Not enough heat coming through!

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Old 10-20-04, 07:17 PM
TDot Dave
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Not enough heat coming through!

Hi there - hope you can advise

I have a Coleman model # G8T08012UHA11A, input 80K, output 64K mid-efficiency furnace. I'm frustrated because I can't tell whether my furnace is not working, or whether its too small for our house, or whether I've got insulation problems.

When I turn the thermostat up, the intake fan kicks in for about 10 secs. Then the pilot light ignites and gas burns for about 1 minute. Finally, the fan starts blowing, but the flames look (from the slits in the top of the furnace) like they go out. The fan blows what feels like luke-warm air for about 2 minutes and then shut off. Also when this fan is blowing, there is cool air blowing out the intake duct.

I'm frustrated because no matter what temperature I set the T-stat to, the temperature in the house never rises about 20 degrees celcius. The T-stat is located in the same room as the air-intake, not sure whether this has anything to do with it.

I also noticed that there is a gassy smell after the fan shuts off around the furnace, and that the vent for the furnace is a lot hotter than the actual ducts going to the rest of the house.

Can anyone tell me whether all of this is normal, or whether I should be calling an expert in?

Thanks soooo much!
 
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  #2  
Old 10-21-04, 10:52 AM
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Hello Dave. Welcome to the Heating Furnaces forum topic & the Do-It-Yourself Web Site.

Certainly not normal for premature burner shut down. Many causes that can effect that type of condition described. Many of them already covered in other questions already posted within this forum topic.

Every possible cause from a dirty flame sensor, restricted return air system, dirty air filter, venting problems or conditions, power vent fan, fan blower, etc.

Most likely cause is a defective or dirty flame sensor. Flame sensor is an element rod like part that burner flames heat when burners are on. Located in burner area where burner flames can heat it once flames are present. Locations vary but always in the front of burners and usually close to the glowing hot surface igntior.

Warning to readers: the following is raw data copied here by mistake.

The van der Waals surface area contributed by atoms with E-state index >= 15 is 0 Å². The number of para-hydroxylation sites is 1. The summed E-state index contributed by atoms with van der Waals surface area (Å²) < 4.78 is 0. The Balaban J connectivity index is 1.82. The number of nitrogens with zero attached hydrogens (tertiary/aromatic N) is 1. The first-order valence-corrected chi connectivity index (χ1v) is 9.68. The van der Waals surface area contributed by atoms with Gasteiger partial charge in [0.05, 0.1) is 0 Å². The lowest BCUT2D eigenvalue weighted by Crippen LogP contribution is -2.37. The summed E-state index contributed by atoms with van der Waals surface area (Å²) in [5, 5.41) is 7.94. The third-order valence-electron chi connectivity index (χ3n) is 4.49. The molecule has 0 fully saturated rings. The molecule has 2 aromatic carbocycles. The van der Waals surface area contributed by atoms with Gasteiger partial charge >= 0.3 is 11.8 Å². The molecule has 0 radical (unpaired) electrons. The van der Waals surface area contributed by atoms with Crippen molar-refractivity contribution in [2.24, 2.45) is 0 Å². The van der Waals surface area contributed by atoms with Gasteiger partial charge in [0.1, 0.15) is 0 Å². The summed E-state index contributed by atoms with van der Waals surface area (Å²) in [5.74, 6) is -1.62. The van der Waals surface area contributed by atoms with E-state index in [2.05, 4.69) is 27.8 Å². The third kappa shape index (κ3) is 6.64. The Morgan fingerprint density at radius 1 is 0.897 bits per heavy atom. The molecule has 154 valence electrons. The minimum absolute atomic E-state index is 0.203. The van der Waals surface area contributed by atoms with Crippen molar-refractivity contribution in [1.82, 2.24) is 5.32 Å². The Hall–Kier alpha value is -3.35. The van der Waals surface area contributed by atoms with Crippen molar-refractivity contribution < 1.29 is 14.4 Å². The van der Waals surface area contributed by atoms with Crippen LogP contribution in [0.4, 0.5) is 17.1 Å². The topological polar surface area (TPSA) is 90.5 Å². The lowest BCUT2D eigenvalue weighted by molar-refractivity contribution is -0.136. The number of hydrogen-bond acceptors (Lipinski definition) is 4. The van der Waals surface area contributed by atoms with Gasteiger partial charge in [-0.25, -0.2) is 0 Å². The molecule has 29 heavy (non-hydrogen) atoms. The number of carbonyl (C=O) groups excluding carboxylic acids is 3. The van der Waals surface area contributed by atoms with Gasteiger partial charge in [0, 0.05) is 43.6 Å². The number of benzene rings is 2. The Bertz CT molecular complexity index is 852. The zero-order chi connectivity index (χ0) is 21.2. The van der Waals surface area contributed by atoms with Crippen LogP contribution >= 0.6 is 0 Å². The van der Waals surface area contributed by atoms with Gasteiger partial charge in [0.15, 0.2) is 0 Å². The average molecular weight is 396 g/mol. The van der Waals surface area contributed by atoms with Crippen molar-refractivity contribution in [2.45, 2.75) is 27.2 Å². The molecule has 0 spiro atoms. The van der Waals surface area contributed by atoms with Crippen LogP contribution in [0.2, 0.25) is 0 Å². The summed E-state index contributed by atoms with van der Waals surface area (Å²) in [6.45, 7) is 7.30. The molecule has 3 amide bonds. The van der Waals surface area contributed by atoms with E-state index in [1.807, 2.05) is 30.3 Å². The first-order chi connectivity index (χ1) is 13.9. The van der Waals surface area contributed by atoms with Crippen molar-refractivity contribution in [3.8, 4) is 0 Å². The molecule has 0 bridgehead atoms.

First turn off all electrical power to the heater and turn the thermostat to the off position or lower the temp to it's lowest possible temp.

Cleaning the element is a simple matter of using a fine grit piece of sanding paper or steel wool. The part may have to be removed to accomplish this task. The connection points of this device should also be checked to insure a good clean connection.

If cleaning this part does not resolve the problem, replacing it should. However, it may not. Which indicates there could be any number of other problem possibilities.

If the element has to be removed to perform this task, make note of how it is currently installed and how it is attached to the electronic module, etc prior to removal.

Reinstall it exactly as it currently is. At this time also check the flame sensors electrical connection. Both of these 2 steps, cleaning and checking the connections should or could correct the problem. If not, it's possible the sensor element is defective and needs replacing, providing this part is in fact the cause of the problem.

Check back on your question several more times. Heating professionals and other members posting replies in this forum topic may offer you additional advice, ideas and or repair methods.

Use the reply button to add additional information or questions. Using this method moves the topic back up to the top of the list of current questions automatically.

Be sure the electrical power to the appliance is turned off, the thermostat is turned down and the gas control valve is in the off postion before attempting any repairs.

Regards & Good Luck. Sharp Advice.
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